I was at a point where my groups were tight; I’d won a number of tournaments with the one-bow-does-it-all and felt it was time to invest in equipment that might yield a few more points. Specifically, a bow marketed exclusively for target shooting.
This would mean a longer axil-to-axil for certain and perhaps a few other target specific alternations. I bought a highly recommended target bow, which according to the salesman, “All the top pros are shooting this bow.” I bought it.
With the new bow I practiced and practiced. At each tournament, new bow in hand, I lost and lost.
The groups would be rather tight then there’d be a flyer. The groups would widen and my scores would drop. I just could not figure out the problem. One day things would seem okay, the next arrows flying all over the place.
In the middle of 2018, after losing in a major event where I was up 6 points going into the final six arrows I put the bow down. I loaded up the catchall bow, went to the next tournament and set a new State record. I figured it was a fluke. I grabbed the fancy target specific bow and started working with it, again. And again, I lost and lost.
I took the new bow to my local archery shop and they checked it out, made some adjustment and returned it. It shot well for a while – then arrows began landing in shotgun patterns. I emailed the manufacturer and explained what was happened. There was no response.
Most notably, when shooting at increasing distance, the windage needed to be adjusted. Those adjustments were not slight. Arrows would land wider and wider as the distance increased. Oh, there was no wind and it was the same target. I’d shoot at 30 yards and work my way out to 70 yards adjusting the windage every ten yards. It felt like it wasn’t me and I began asking more questions. I even hired a coach to see if I’d gotten out of tune.
When it came to the problem of shooting the new bow there were all manner of answers and voodoo remedy: “You have to bend your bow arm with this bow,” “You need to keep your bow arm straighter,” “ You bend your bow arm and keep it straight at the same time,” “Keep your bow arm and back really extra tight, “ “If you’re too tight you’ll shoot your arrows right with this bow,” “This bow likes to be closer to the thumb of your bow hand,” “You need a new string,” “The string has stretched, “ “It is a little out of tune,” ”Your peep rotates,” “You’re too short for this bow,” and finally, “Maybe you just shoot the other bow better.” No doubt about the last comment. But, the question is, why? The other older bow isn’t a true target bow. The flawed new bow is a true target bow.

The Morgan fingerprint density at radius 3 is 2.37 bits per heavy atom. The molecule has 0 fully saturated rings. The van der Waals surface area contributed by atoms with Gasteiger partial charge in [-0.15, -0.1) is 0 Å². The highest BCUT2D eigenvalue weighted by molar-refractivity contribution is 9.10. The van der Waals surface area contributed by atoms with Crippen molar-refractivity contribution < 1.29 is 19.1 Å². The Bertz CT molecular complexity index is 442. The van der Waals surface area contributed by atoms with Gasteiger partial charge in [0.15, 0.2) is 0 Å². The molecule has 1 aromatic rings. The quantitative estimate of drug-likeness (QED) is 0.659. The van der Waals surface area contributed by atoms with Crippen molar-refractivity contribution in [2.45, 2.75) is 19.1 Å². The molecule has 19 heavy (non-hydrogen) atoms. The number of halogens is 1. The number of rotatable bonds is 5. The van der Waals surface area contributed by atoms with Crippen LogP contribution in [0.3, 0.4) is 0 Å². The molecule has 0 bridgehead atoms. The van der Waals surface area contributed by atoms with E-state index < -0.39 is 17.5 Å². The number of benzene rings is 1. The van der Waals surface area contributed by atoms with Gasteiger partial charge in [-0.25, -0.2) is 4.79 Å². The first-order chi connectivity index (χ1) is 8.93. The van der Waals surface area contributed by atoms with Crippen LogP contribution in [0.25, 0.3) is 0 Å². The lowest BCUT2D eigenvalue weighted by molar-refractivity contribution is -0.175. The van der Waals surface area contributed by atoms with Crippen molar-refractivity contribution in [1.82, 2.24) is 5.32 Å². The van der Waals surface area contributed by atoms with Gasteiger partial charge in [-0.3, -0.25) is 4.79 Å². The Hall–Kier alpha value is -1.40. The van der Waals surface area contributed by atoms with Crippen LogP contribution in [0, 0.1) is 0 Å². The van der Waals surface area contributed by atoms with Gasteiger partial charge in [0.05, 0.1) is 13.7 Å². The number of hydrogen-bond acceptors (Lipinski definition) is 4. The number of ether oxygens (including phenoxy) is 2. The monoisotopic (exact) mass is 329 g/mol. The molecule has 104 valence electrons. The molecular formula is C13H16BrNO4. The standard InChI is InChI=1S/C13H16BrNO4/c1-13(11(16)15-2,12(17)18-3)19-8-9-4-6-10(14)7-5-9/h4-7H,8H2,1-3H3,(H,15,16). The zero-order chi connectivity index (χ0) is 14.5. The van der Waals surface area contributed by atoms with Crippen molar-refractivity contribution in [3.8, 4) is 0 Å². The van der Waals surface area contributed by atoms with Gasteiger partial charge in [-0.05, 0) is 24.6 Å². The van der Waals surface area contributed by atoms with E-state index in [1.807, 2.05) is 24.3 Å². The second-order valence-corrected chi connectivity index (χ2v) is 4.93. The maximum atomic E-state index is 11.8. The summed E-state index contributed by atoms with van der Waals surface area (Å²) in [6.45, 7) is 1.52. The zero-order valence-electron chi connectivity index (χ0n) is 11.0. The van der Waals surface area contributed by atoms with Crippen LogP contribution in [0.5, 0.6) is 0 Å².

Working with bow techs every manner of adjustment was tried and tested. More weight, less weight, different release, different arrows, new angle on the front stabilizer, shorter rear stabilizer, etc. The course of less tight groups marched onward.
The ‘flawed’ term is what I’ve determined. Over and over the new bow fails to shoot consistently. You’d automatically want to blame the archer. The archer gave the bow a solid year of practice and over that time scores diminished with the new bow, while scores increased with the old entry level catchall bow.
Today, I shot 5% better with the catchall bow compared to the super target bow. The comparison was over two days. I went back to the data on the two bows. Looking back over two years I averaged 10 points higher at 50-meters with the one bow does it all. In a final test, I took the catchall bow to an indoor range and shot a 5-spot.
Using the target bow I’d lost, taking second place, at the State NFAA 5-spot indoor championship missing the 5 three times. I’d wanted to go to Cincinnati and compete at the NFAA Nationals. In order to make the trip I set a minimum requirement for the State Championship. That goal was 600 points over two days and 96 Xs. I failed to reach that mark. However, when testing the catchall bow, using skinny outdoor arrows, I shot a one-day total of 300 points and 52 Xs. That was the final straw.
I believe good equipment is paramount at a certain level of competition with any sport. I also believe, in archery, shoot the bow you shoot best. Needless to say, I am extremely disappointed in the bow purchased with the intent to improve my scores a little. That new bow didn’t pan out. No, in this case, it is the bow. But, the question why remains unanswered.
Before I left the house on Saturday morning, aside from stretching and eating breakfast, I took River for a run. We ran a short mile. I kept it short because I needed to get on the road. I had a 5K race at 0900.
The race was really a nice run. Over half of it was off road. There was a good crowd even if the weather was a little sketchy.
Interestingly, the collection of subsets of runners on this Saturday is becoming more defined by my observations. I’ve been noticing this evolution of the running collective over years. It breaks down something like this:
There’s the young crowd of local track team members. Then, there are women and more mature men. By mature men, I mean the population of men over 50.